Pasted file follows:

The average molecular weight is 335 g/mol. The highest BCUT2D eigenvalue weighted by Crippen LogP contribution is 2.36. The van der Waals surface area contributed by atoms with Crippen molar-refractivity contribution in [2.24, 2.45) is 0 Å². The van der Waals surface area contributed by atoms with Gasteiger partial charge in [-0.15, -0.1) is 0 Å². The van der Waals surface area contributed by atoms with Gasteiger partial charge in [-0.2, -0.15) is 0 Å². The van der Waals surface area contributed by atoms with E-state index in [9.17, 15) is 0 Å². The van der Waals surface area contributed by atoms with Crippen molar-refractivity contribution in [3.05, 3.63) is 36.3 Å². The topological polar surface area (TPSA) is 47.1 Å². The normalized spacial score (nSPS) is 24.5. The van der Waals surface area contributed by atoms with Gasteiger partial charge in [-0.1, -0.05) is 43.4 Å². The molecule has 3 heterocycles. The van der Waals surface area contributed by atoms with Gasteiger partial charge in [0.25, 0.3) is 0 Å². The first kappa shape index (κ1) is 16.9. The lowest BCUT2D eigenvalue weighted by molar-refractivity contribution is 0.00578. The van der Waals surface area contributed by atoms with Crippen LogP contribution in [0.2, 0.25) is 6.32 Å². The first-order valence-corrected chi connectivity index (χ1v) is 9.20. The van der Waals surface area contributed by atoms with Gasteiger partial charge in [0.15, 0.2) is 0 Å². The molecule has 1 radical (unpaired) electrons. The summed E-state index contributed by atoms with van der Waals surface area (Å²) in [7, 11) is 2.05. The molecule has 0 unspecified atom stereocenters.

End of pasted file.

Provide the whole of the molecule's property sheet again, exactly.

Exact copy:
The average molecular weight is 335 g/mol. The highest BCUT2D eigenvalue weighted by Crippen LogP contribution is 2.36. The van der Waals surface area contributed by atoms with Crippen molar-refractivity contribution in [2.24, 2.45) is 0 Å². The van der Waals surface area contributed by atoms with Gasteiger partial charge in [-0.15, -0.1) is 0 Å². The van der Waals surface area contributed by atoms with Gasteiger partial charge in [-0.2, -0.15) is 0 Å². The van der Waals surface area contributed by atoms with E-state index in [9.17, 15) is 0 Å². The van der Waals surface area contributed by atoms with Crippen molar-refractivity contribution in [3.05, 3.63) is 36.3 Å². The topological polar surface area (TPSA) is 47.1 Å². The normalized spacial score (nSPS) is 24.5. The van der Waals surface area contributed by atoms with Gasteiger partial charge in [-0.1, -0.05) is 43.4 Å². The molecule has 3 heterocycles. The van der Waals surface area contributed by atoms with Gasteiger partial charge in [0.25, 0.3) is 0 Å². The first kappa shape index (κ1) is 16.9. The lowest BCUT2D eigenvalue weighted by molar-refractivity contribution is 0.00578. The van der Waals surface area contributed by atoms with Crippen LogP contribution in [0.2, 0.25) is 6.32 Å². The first-order valence-corrected chi connectivity index (χ1v) is 9.20. The van der Waals surface area contributed by atoms with Gasteiger partial charge in [0.15, 0.2) is 0 Å². The molecule has 1 radical (unpaired) electrons. The summed E-state index contributed by atoms with van der Waals surface area (Å²) in [7, 11) is 2.05. The molecule has 0 unspecified atom stereocenters.